Lifer Hearing Backlog. Beginning in the late 1990s, the number of lifer cases that were not being heard by the due dates was growing significantly. By the year 2000, the backlog of cases had reached approximately 2,000. According to the department, the main cause of the backlog was the statutory requirement that parole hearing panels have three members, two commissioners and one deputy commissioner. With only nine commissioner positions and frequent vacancies in those positions, the department was unable to keep up with the lifer hearing workload, resulting in delays in the scheduling and hearing of individual cases. In response to the growing backlog, the Legislature enacted Chapter†131 Statutes of 2001 (SB 778, Burton) which, among other things, authorized the department to hold two-person panels, as it continues to do now. In addition, three commissioner positions were added to BPH in 2005 as part of the reorganization of correctional departments into CDCR. This increased the total number of commissioners to 12 allowing BPH to hold more parole hearing panels than in prior years.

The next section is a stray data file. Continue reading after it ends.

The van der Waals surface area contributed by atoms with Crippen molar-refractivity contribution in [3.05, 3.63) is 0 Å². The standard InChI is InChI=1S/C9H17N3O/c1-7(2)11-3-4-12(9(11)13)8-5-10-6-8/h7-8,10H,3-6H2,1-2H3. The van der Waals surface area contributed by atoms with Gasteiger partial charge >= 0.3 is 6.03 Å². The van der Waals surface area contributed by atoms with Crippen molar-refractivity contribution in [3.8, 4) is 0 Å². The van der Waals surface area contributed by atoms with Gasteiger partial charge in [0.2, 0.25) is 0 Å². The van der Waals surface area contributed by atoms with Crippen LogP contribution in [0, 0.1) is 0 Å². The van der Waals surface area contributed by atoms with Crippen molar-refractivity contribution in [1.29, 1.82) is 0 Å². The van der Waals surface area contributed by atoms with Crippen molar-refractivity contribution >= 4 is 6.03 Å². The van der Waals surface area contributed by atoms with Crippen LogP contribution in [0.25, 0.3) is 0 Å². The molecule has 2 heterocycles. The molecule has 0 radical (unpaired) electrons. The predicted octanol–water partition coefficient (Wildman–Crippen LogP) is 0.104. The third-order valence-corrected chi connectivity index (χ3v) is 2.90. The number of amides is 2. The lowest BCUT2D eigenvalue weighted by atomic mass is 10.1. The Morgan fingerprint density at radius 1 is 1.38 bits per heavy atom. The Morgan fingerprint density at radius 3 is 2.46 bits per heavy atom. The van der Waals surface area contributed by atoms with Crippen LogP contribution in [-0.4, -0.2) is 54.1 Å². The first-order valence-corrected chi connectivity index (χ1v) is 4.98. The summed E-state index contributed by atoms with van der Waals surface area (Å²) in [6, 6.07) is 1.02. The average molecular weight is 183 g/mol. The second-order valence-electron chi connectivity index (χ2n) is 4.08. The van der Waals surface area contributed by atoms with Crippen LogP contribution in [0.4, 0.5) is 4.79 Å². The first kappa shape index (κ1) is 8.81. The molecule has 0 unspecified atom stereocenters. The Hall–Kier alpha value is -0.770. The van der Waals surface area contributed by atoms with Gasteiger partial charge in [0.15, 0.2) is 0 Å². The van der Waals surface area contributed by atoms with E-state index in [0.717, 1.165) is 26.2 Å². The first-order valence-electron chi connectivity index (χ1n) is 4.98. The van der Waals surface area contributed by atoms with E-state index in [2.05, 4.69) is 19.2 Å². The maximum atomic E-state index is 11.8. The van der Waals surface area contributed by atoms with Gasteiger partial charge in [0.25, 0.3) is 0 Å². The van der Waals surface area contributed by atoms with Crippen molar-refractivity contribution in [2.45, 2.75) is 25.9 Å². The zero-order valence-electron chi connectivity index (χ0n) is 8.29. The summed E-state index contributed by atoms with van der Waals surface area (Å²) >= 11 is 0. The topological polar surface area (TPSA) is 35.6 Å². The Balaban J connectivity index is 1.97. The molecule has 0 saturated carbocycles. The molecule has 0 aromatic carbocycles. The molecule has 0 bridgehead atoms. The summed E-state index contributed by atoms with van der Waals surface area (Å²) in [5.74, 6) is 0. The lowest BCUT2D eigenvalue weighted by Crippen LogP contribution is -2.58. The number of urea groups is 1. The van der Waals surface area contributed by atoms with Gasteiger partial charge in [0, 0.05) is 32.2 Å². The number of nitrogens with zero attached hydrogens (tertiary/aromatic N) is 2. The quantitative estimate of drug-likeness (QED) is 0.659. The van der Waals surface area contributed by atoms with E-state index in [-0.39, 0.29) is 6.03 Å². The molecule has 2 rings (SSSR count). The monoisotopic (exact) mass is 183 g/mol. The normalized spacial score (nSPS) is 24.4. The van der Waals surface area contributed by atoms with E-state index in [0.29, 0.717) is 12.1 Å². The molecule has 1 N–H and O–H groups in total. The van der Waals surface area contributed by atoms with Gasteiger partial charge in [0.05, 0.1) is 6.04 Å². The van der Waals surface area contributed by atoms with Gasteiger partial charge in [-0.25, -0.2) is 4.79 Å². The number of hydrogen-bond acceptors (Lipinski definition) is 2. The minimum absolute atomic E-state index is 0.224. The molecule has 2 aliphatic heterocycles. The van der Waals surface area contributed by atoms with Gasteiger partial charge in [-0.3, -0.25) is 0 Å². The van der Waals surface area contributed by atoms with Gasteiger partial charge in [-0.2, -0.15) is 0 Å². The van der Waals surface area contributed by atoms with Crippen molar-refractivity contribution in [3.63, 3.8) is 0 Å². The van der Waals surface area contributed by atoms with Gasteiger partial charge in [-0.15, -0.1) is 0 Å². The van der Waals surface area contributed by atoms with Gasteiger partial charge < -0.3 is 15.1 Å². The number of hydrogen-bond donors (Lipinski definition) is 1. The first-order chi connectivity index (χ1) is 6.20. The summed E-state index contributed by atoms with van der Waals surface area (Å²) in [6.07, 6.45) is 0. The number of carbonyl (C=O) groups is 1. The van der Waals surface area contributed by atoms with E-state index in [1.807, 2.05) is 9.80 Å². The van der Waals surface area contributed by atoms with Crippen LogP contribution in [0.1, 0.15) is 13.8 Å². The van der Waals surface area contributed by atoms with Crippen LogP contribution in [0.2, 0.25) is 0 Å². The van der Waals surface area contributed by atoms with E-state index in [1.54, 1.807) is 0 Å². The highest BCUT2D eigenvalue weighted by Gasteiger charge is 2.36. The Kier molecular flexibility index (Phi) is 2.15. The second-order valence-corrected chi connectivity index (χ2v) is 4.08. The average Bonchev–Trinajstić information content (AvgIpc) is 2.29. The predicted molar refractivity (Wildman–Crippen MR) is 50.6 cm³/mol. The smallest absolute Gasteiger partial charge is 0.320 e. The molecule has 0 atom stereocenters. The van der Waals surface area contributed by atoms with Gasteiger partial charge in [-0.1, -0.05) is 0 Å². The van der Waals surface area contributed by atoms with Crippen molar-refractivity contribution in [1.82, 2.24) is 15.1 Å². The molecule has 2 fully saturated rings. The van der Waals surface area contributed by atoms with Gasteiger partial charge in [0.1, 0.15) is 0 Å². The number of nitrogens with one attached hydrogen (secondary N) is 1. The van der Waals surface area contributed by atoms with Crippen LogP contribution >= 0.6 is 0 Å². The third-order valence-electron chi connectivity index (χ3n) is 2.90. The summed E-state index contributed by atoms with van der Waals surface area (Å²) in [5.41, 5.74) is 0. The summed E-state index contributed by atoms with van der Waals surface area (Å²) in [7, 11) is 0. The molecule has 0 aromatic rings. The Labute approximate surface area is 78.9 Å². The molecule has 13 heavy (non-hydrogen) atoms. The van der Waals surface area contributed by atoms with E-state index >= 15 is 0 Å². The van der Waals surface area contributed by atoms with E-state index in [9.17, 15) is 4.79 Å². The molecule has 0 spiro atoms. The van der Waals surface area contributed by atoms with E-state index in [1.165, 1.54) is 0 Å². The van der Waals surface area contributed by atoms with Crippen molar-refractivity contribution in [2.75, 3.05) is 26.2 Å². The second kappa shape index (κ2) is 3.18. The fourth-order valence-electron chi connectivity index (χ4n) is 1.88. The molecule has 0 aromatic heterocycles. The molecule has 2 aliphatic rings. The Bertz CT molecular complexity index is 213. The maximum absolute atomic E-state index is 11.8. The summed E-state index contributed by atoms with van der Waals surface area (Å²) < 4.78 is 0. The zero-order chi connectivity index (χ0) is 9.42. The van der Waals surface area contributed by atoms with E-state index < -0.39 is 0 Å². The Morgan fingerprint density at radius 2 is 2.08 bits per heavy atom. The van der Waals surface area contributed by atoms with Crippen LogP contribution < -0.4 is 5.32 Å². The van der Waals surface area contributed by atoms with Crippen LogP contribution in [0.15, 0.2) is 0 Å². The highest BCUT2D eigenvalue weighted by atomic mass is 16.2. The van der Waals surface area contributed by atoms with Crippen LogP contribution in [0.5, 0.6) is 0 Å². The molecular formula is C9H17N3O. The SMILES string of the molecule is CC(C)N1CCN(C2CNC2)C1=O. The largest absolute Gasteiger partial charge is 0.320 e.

Budget Request. The BPH currently has about $3†million in funding dedicated for lifer hearings, including funds for 12 commissioners and seven deputy commissioners, as well as support staff. The Governorís budget requests an increase of $1.3†million and 13 positions, mostly deputy commissioners. The request is intended to address a projected growth of 4,500 lifer hearings, bringing the total hearings to 10,800 for 2006-07.